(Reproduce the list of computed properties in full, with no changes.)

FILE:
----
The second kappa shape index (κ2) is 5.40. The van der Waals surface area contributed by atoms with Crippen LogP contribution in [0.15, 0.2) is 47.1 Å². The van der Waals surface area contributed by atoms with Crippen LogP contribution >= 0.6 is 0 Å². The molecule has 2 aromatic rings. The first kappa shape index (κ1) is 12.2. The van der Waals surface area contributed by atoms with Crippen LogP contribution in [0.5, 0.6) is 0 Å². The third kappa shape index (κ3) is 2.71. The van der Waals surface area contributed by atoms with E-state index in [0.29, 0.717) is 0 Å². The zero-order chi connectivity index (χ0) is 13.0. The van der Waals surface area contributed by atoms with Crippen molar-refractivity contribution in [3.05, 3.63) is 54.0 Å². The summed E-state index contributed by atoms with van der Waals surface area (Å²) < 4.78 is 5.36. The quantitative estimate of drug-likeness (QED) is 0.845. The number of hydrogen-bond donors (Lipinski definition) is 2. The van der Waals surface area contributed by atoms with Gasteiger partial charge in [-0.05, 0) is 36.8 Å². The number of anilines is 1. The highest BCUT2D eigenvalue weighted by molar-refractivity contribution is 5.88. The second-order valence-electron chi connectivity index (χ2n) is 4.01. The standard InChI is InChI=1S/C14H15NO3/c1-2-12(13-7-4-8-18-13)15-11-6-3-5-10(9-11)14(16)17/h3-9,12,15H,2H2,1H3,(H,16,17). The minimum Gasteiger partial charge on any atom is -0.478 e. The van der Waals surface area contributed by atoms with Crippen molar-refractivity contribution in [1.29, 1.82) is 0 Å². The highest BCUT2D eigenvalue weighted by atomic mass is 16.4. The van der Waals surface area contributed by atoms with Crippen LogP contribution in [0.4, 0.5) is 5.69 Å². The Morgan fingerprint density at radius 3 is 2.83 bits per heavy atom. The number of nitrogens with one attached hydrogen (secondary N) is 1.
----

The second kappa shape index (κ2) is 5.40. The van der Waals surface area contributed by atoms with Crippen LogP contribution in [0.15, 0.2) is 47.1 Å². The van der Waals surface area contributed by atoms with Crippen LogP contribution >= 0.6 is 0 Å². The molecule has 2 aromatic rings. The first kappa shape index (κ1) is 12.2. The van der Waals surface area contributed by atoms with Crippen LogP contribution in [0.5, 0.6) is 0 Å². The third kappa shape index (κ3) is 2.71. The van der Waals surface area contributed by atoms with E-state index in [0.29, 0.717) is 0 Å². The zero-order chi connectivity index (χ0) is 13.0. The van der Waals surface area contributed by atoms with Crippen molar-refractivity contribution in [3.05, 3.63) is 54.0 Å². The summed E-state index contributed by atoms with van der Waals surface area (Å²) < 4.78 is 5.36. The quantitative estimate of drug-likeness (QED) is 0.845. The number of hydrogen-bond donors (Lipinski definition) is 2. The van der Waals surface area contributed by atoms with Gasteiger partial charge in [-0.05, 0) is 36.8 Å². The number of anilines is 1. The highest BCUT2D eigenvalue weighted by molar-refractivity contribution is 5.88. The second-order valence-electron chi connectivity index (χ2n) is 4.01. The standard InChI is InChI=1S/C14H15NO3/c1-2-12(13-7-4-8-18-13)15-11-6-3-5-10(9-11)14(16)17/h3-9,12,15H,2H2,1H3,(H,16,17). The minimum Gasteiger partial charge on any atom is -0.478 e. The van der Waals surface area contributed by atoms with Crippen molar-refractivity contribution in [1.29, 1.82) is 0 Å². The highest BCUT2D eigenvalue weighted by atomic mass is 16.4. The van der Waals surface area contributed by atoms with Crippen LogP contribution in [0.4, 0.5) is 5.69 Å². The Morgan fingerprint density at radius 3 is 2.83 bits per heavy atom. The number of nitrogens with one attached hydrogen (secondary N) is 1.